Monday, May 14

Rampage at Spinners, Sat. May 5

Welp, I finally made it to an AUDL game And I tweeted the heck out of the first half.  But the Spinners were beating the crap out of the Rampage, so I opted to yell more and type less during the second half.  The game finished 24-18 in Philly's favor, which had the added advantage of making my 7pt pre-game line a rather accurate prediction considering I'd never seen an AUDL game.


Here are my thoughts on what's up with the AUDL, now that I've moved past theoretical debates and actually experienced the product:


- The larger field is excellent.  The only downside to this is that there aren't enough players (yet) who can actually pull far enough to make it to the endzone.  Maybe they lack the experience in trying, but the effective field length for most points was not 80 yards.


- The removal of the double team rule is excellent.  The issue is that the players/teams/coaches have not yet discovered how to use this.  The zones that were run in this game were minor variations on standard ultimate zones.  3-map cup, 1-3-3 matchup... with the width of the field coming into play to provide space for the hammer these zones are rendered largely ineffective.  Those zones are designed to take advantage of the lack of ability of the offense to get completely around the zone due to the 40yd width of the USAU ultimate field.  With the added width, the ability to change the angle of attack increases significantly.

- The wider field. There are far fewer opportunities to get poachblocks.  Personally, this means that I would likely never get a block in AUDL play.  On the other hand, the width of the field would put me in situations on offense that allow for a larger variety of throws to attack the defense.  A good swing pass (w/ or w/o a dump) changes the angle on offense to a degree not previously possible.  The other two thoughts on this are that ultimate players don't yet know how to cut with this width.  Most players up to this point were taught that there is one angle on an in-cut, for example, in large part because with only 40yds to work with, there was generally only one effective angle.  This is now different.  The other is that the largely horizontal cut (as well as the square cut rather than the pure comeback) has much more space to force a defender to commit fully rather than jog at your heels in an attempt to bait the block.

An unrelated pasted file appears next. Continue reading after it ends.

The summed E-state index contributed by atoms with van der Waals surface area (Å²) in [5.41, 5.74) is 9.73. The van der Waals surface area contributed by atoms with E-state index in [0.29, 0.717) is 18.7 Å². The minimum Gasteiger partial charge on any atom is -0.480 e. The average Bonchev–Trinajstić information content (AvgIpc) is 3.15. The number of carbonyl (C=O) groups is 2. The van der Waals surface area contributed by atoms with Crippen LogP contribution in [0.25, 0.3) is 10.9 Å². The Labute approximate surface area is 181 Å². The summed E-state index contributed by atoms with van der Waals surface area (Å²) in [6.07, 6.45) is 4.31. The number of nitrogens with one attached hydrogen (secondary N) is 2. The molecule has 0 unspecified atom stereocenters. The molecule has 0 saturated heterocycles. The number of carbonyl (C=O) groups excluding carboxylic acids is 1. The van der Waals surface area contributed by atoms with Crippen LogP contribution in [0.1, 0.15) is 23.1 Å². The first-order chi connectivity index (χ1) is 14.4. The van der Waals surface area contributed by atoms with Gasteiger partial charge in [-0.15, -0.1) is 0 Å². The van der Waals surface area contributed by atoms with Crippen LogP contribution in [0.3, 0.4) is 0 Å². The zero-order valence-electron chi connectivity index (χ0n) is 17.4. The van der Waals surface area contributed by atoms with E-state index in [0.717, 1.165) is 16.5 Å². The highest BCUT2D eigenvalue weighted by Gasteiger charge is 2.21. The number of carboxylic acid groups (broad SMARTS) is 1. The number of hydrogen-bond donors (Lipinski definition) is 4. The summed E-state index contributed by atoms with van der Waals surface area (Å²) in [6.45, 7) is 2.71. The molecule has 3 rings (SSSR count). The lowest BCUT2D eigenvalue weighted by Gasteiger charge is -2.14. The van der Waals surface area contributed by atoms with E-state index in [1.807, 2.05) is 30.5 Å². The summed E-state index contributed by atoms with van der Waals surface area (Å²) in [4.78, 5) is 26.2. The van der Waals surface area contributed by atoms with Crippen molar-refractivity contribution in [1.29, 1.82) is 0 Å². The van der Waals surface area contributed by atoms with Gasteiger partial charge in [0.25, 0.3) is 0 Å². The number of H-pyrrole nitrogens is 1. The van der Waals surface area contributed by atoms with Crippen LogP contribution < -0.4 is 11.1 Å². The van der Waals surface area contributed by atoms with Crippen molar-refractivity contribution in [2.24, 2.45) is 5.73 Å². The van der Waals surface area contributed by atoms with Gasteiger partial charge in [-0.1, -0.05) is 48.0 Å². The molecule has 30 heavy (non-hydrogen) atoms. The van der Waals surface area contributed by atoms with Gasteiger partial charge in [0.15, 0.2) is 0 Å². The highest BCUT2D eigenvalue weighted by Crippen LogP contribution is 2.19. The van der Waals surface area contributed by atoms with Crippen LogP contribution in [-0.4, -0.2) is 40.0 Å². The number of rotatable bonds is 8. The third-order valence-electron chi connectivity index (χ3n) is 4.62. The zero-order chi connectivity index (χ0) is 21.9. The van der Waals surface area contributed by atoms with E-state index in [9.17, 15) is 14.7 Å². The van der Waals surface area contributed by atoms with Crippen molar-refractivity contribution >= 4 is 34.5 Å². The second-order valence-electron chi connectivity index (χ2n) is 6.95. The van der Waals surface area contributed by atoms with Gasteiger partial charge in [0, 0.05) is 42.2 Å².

- The speed between points is awesome.


-  The difference in conditioning/strategy btw Spinners and Rampage is a chasm.  I've not seen any other teams play, but... this was striking.  It was apparent by midway through the first quarter that on every possession at least one Spinner(?) was beating his man by 5+yds in every direction.